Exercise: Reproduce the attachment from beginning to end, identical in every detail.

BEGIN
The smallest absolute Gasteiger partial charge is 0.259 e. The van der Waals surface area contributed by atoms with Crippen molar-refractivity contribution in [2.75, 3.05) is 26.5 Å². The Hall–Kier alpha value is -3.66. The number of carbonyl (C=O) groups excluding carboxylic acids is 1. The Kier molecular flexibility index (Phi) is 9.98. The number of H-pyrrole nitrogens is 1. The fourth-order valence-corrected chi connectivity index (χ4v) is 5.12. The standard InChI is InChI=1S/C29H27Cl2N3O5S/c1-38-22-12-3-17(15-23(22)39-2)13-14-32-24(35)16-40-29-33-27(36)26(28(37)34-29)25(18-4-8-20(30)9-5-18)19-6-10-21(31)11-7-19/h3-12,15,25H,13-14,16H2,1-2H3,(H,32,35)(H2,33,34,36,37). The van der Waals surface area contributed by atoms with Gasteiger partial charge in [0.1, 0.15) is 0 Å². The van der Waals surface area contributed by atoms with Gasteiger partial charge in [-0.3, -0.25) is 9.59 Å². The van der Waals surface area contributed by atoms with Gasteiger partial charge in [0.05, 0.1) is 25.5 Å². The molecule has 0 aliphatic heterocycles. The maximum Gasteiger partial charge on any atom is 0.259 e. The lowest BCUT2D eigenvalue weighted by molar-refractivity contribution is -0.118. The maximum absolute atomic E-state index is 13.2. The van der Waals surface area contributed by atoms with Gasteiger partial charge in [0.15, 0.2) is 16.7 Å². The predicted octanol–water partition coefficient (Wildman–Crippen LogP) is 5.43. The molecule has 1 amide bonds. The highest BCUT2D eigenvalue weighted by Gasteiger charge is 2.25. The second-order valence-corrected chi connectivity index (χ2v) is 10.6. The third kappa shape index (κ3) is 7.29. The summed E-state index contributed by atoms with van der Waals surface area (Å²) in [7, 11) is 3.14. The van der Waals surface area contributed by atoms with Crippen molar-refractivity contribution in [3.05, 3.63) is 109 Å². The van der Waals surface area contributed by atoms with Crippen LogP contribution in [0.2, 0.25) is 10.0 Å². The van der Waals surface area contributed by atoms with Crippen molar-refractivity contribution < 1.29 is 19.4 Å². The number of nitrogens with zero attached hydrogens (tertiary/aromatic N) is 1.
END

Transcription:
The smallest absolute Gasteiger partial charge is 0.259 e. The van der Waals surface area contributed by atoms with Crippen molar-refractivity contribution in [2.75, 3.05) is 26.5 Å². The Hall–Kier alpha value is -3.66. The number of carbonyl (C=O) groups excluding carboxylic acids is 1. The Kier molecular flexibility index (Phi) is 9.98. The number of H-pyrrole nitrogens is 1. The fourth-order valence-corrected chi connectivity index (χ4v) is 5.12. The standard InChI is InChI=1S/C29H27Cl2N3O5S/c1-38-22-12-3-17(15-23(22)39-2)13-14-32-24(35)16-40-29-33-27(36)26(28(37)34-29)25(18-4-8-20(30)9-5-18)19-6-10-21(31)11-7-19/h3-12,15,25H,13-14,16H2,1-2H3,(H,32,35)(H2,33,34,36,37). The van der Waals surface area contributed by atoms with Gasteiger partial charge in [0.1, 0.15) is 0 Å². The van der Waals surface area contributed by atoms with Gasteiger partial charge in [-0.3, -0.25) is 9.59 Å². The van der Waals surface area contributed by atoms with Gasteiger partial charge in [0.05, 0.1) is 25.5 Å². The molecule has 0 aliphatic heterocycles. The maximum Gasteiger partial charge on any atom is 0.259 e. The lowest BCUT2D eigenvalue weighted by molar-refractivity contribution is -0.118. The maximum absolute atomic E-state index is 13.2. The van der Waals surface area contributed by atoms with Gasteiger partial charge in [0.15, 0.2) is 16.7 Å². The predicted octanol–water partition coefficient (Wildman–Crippen LogP) is 5.43. The molecule has 1 amide bonds. The highest BCUT2D eigenvalue weighted by Gasteiger charge is 2.25. The second-order valence-corrected chi connectivity index (χ2v) is 10.6. The third kappa shape index (κ3) is 7.29. The summed E-state index contributed by atoms with van der Waals surface area (Å²) in [7, 11) is 3.14. The van der Waals surface area contributed by atoms with Crippen molar-refractivity contribution in [3.05, 3.63) is 109 Å². The van der Waals surface area contributed by atoms with Crippen LogP contribution in [0.2, 0.25) is 10.0 Å². The van der Waals surface area contributed by atoms with Crippen molar-refractivity contribution < 1.29 is 19.4 Å². The number of nitrogens with zero attached hydrogens (tertiary/aromatic N) is 1.